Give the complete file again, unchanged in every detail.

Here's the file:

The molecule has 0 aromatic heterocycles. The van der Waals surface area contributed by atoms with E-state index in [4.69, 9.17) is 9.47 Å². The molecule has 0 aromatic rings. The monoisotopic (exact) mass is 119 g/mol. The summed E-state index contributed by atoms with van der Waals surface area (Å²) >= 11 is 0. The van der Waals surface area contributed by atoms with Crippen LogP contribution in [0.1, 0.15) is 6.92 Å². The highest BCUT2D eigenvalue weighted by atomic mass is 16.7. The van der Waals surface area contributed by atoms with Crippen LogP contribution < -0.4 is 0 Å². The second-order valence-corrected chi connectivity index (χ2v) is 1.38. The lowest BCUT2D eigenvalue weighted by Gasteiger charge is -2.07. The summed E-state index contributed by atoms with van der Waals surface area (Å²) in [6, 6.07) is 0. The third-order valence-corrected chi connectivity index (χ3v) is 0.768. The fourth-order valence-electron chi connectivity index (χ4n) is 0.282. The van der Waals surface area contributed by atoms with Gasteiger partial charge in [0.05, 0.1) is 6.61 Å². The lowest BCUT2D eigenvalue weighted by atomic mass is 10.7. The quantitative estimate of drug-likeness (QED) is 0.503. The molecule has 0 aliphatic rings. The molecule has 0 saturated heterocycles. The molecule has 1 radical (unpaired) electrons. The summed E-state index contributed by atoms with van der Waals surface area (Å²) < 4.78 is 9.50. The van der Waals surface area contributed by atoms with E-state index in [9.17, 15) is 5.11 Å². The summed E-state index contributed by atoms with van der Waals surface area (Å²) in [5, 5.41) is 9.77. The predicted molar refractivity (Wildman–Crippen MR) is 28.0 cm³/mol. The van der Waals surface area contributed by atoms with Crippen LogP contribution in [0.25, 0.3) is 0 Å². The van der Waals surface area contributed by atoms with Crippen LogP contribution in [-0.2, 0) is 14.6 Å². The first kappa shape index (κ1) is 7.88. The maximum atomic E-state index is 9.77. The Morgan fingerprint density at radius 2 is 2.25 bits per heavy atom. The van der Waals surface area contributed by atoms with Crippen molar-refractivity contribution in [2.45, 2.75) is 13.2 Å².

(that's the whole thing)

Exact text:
The molecule has 0 aromatic heterocycles. The van der Waals surface area contributed by atoms with E-state index in [4.69, 9.17) is 9.47 Å². The molecule has 0 aromatic rings. The monoisotopic (exact) mass is 119 g/mol. The summed E-state index contributed by atoms with van der Waals surface area (Å²) >= 11 is 0. The van der Waals surface area contributed by atoms with Crippen LogP contribution in [0.1, 0.15) is 6.92 Å². The highest BCUT2D eigenvalue weighted by atomic mass is 16.7. The van der Waals surface area contributed by atoms with Crippen LogP contribution < -0.4 is 0 Å². The second-order valence-corrected chi connectivity index (χ2v) is 1.38. The lowest BCUT2D eigenvalue weighted by Gasteiger charge is -2.07. The summed E-state index contributed by atoms with van der Waals surface area (Å²) in [6, 6.07) is 0. The third-order valence-corrected chi connectivity index (χ3v) is 0.768. The fourth-order valence-electron chi connectivity index (χ4n) is 0.282. The van der Waals surface area contributed by atoms with Gasteiger partial charge in [0.05, 0.1) is 6.61 Å². The lowest BCUT2D eigenvalue weighted by atomic mass is 10.7. The quantitative estimate of drug-likeness (QED) is 0.503. The molecule has 0 aliphatic rings. The molecule has 0 saturated heterocycles. The molecule has 1 radical (unpaired) electrons. The summed E-state index contributed by atoms with van der Waals surface area (Å²) < 4.78 is 9.50. The van der Waals surface area contributed by atoms with E-state index in [9.17, 15) is 5.11 Å². The summed E-state index contributed by atoms with van der Waals surface area (Å²) in [5, 5.41) is 9.77. The predicted molar refractivity (Wildman–Crippen MR) is 28.0 cm³/mol. The van der Waals surface area contributed by atoms with Crippen LogP contribution in [0.25, 0.3) is 0 Å². The van der Waals surface area contributed by atoms with Crippen LogP contribution in [-0.2, 0) is 14.6 Å². The first kappa shape index (κ1) is 7.88. The maximum atomic E-state index is 9.77. The Morgan fingerprint density at radius 2 is 2.25 bits per heavy atom. The van der Waals surface area contributed by atoms with Crippen molar-refractivity contribution in [2.45, 2.75) is 13.2 Å².